As Digital MIPTV draws to a close, TBI talks to a variety of distributors to reflect on how the annual cycle of markets might look in the future.
At the start of 2020, the proliferation of markets, conferences and large-scale networking events had reached a new high.
For those working in – or indeed writing about – the global content business, the events calendar was seemingly becoming unsustainable.
There was an evolution of sorts already occurring pre-pandemic, with certain markets such as MIPTV evolving into more Europe-centric events, but COVID now looks set to have shaken up the way business is being done more fundamentally.
Prior to global lockdowns, there had always been an opportunity cost attached to missing a market or conference. Or, as Katy Llewellyn-Jones, CEO at Australia and UK-based Beyond Rights puts it, FOMO.
“Even before the pandemic there was a sense amongst some in the industry that there were perhaps too many events, but there was an expectation that you had to be at them all or most of them – a bit FOMO [fear of missing out],” she tells TBI.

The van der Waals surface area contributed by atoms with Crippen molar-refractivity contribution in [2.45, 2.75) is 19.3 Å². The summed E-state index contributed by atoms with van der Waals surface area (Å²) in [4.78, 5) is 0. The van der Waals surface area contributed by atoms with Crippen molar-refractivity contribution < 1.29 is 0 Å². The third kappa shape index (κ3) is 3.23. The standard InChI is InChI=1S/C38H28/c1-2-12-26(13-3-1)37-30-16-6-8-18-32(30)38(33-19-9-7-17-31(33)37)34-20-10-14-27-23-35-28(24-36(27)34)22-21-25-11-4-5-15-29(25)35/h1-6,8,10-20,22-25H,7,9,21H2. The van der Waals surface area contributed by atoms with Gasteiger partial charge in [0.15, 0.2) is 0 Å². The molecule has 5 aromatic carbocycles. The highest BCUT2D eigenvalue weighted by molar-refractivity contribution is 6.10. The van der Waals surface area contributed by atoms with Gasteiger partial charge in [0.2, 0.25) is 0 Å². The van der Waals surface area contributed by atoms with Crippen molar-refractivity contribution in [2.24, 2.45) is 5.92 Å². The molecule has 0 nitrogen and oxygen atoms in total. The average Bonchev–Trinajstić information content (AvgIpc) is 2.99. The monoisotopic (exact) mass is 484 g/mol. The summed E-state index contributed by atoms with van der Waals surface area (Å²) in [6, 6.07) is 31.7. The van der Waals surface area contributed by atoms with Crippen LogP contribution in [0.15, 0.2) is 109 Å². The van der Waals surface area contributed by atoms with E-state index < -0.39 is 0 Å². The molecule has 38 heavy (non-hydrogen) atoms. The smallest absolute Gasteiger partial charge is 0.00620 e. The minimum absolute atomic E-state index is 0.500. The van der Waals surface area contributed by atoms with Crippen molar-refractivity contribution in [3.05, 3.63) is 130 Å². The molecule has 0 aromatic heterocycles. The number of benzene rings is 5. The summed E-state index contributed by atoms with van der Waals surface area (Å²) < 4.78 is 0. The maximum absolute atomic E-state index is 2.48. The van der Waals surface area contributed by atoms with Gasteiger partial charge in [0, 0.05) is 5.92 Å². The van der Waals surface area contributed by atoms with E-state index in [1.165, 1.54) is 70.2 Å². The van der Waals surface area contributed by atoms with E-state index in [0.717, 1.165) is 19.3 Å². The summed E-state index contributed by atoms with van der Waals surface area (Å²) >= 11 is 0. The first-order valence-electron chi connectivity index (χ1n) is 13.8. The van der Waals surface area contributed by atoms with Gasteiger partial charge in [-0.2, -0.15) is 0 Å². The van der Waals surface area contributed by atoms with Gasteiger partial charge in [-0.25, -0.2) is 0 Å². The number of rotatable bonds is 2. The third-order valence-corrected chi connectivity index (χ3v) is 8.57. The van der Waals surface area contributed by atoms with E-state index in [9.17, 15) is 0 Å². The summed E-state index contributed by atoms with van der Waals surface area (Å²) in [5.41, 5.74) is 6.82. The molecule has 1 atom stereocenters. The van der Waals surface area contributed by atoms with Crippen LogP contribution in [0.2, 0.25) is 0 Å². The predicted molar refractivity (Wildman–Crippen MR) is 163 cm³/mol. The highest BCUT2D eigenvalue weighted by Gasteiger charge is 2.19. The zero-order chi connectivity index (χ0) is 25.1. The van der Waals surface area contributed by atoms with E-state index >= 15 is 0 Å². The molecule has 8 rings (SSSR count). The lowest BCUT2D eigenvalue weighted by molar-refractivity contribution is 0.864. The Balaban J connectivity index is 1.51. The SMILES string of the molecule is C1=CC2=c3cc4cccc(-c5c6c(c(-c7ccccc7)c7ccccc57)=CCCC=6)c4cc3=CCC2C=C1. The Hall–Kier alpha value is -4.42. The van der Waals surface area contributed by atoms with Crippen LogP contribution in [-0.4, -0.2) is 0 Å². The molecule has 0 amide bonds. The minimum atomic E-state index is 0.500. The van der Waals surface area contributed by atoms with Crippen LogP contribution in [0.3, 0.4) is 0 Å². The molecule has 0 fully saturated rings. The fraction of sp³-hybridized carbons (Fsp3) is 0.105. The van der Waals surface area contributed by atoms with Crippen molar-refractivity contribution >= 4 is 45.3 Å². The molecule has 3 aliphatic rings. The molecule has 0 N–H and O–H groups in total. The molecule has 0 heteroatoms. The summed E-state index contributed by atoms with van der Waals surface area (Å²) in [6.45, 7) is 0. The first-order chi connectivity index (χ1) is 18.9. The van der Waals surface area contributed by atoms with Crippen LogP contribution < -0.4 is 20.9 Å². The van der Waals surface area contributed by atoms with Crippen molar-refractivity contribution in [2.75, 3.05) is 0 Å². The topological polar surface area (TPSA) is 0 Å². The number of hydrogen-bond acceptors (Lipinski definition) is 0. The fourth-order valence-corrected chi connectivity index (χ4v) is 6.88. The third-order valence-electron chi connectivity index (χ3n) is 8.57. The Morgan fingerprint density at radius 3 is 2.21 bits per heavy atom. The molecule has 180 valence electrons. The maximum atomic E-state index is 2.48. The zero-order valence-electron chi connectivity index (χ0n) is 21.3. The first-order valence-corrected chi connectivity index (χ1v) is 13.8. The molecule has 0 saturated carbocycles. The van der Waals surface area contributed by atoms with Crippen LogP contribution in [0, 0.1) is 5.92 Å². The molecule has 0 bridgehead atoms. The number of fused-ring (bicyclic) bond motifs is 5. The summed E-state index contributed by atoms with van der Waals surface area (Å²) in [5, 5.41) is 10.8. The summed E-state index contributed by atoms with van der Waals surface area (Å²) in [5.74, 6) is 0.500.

As the entire event circuit ground to a halt last March and as the content business lurched into wholly unknown terrain, that opportunity cost was removed – along with a swathe of actual costs.
“We’ve found that it’s saved time and money,” says Richard Halliwell, the CEO of NENT Studios UK, who sums up the views of most of the industry on the lack of events. But, he adds, it hasn’t just been about the bottom-line. “The financial savings come from not travelling so much and investing in stands at events of course, but the time savings have been the most interesting, as whole parts of the industry seem to have sped up, with some decisions being made more swiftly, contracts not sitting in the ether for months on end and people really wanting to get things done, despite the pandemic issues.”
Jamie Lynn, EVP of co-production & distribution at Fremantle, tells a similar story. “The biggest benefits to be said for the new way of working are the speed and efficiency by which you can do business.